A few of our courageous readers managed to solve the double crostic I posted a month or so ago,
but I regret to inform all of you that there was a mistake. That is to say, all the anagrams worked out,
but there was a small problem with the source of the quotation. If you’re familiar with these puzzles,
you know how the very first letters of every answer spell out the author and source of the quote.
In this case, the source of the quote changed on me. Yes, that’s the risk I took when I chose to use a
source prior to publication. Not a problem, though. Especially for those who have not yet solved it, I
present to you the latest double crostic, version 2.0. Same quote—all new clues.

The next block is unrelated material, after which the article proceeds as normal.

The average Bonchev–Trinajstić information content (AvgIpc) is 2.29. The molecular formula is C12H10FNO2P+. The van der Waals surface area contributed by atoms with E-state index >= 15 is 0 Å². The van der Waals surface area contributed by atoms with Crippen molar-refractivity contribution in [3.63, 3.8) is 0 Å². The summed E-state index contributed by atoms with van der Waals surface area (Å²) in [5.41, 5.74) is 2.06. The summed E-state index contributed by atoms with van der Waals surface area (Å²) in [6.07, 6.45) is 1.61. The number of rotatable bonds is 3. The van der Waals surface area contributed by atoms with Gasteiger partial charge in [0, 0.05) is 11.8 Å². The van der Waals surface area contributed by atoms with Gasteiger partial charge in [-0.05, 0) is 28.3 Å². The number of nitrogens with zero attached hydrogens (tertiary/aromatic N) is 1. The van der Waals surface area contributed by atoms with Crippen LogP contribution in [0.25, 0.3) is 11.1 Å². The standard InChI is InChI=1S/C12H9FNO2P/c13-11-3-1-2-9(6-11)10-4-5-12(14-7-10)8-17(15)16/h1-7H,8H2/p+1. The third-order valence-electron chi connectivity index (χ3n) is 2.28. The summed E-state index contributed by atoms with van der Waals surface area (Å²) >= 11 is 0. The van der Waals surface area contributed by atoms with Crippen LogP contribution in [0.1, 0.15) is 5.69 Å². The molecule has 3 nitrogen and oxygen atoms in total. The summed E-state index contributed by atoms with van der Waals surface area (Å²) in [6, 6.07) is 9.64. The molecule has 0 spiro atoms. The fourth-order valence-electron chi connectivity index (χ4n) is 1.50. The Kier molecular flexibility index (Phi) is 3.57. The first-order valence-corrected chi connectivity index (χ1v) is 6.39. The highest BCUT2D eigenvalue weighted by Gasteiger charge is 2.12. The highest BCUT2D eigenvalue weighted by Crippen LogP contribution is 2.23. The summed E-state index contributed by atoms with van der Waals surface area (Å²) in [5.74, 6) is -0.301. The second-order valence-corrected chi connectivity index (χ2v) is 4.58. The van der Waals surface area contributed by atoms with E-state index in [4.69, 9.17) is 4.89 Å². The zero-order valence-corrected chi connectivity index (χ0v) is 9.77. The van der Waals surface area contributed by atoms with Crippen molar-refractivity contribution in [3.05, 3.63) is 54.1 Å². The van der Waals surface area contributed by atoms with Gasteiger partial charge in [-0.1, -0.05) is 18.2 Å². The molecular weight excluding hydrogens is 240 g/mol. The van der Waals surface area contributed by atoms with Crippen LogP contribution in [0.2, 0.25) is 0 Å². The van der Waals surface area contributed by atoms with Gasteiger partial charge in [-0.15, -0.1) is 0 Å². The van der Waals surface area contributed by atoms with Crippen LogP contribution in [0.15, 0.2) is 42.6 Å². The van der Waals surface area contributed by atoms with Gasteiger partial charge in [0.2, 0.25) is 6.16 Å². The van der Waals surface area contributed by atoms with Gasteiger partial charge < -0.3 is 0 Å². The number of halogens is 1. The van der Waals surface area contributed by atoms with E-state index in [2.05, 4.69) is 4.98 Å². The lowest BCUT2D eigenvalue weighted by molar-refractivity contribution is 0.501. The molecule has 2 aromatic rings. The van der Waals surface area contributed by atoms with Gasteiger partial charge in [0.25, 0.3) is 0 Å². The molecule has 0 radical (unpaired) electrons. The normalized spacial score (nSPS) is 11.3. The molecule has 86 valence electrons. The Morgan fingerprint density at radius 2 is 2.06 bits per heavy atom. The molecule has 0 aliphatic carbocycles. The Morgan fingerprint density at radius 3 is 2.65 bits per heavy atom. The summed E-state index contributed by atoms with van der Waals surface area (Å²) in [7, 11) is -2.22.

Reading down this time, you’ll get the correct author/source. (I suppose if you’ve already started the
earlier puzzle, you could transfer the progress from the earlier puzzle’s quotation into the updated
grid and work backwards—sort of a triple crostic) For those who may be wondering if there is any
news of great importance every time you see a puzzle on one of our blogs, I’ll remind you it’s not
always the case. Sometimes I just love anagramming words and wish to share my delight. There’s
not always an embedded bit of news or a hidden meaning, but hopefully it’s more fun than “be sure
to drink your Ovaltine.” Or maybe there is a hidden message after all…
[update 2/27: Greetings, Cake Wreckers! I’ve updated the .pdf download of the puzzle, above, to include some clues. You’ll need to change the visibility of each layer in Adobe Acrobat (might be something like View->Show/Hide->Navigation Panes->Layers) to reveal an extra clue for the answers you’re stuck on. Good luck!]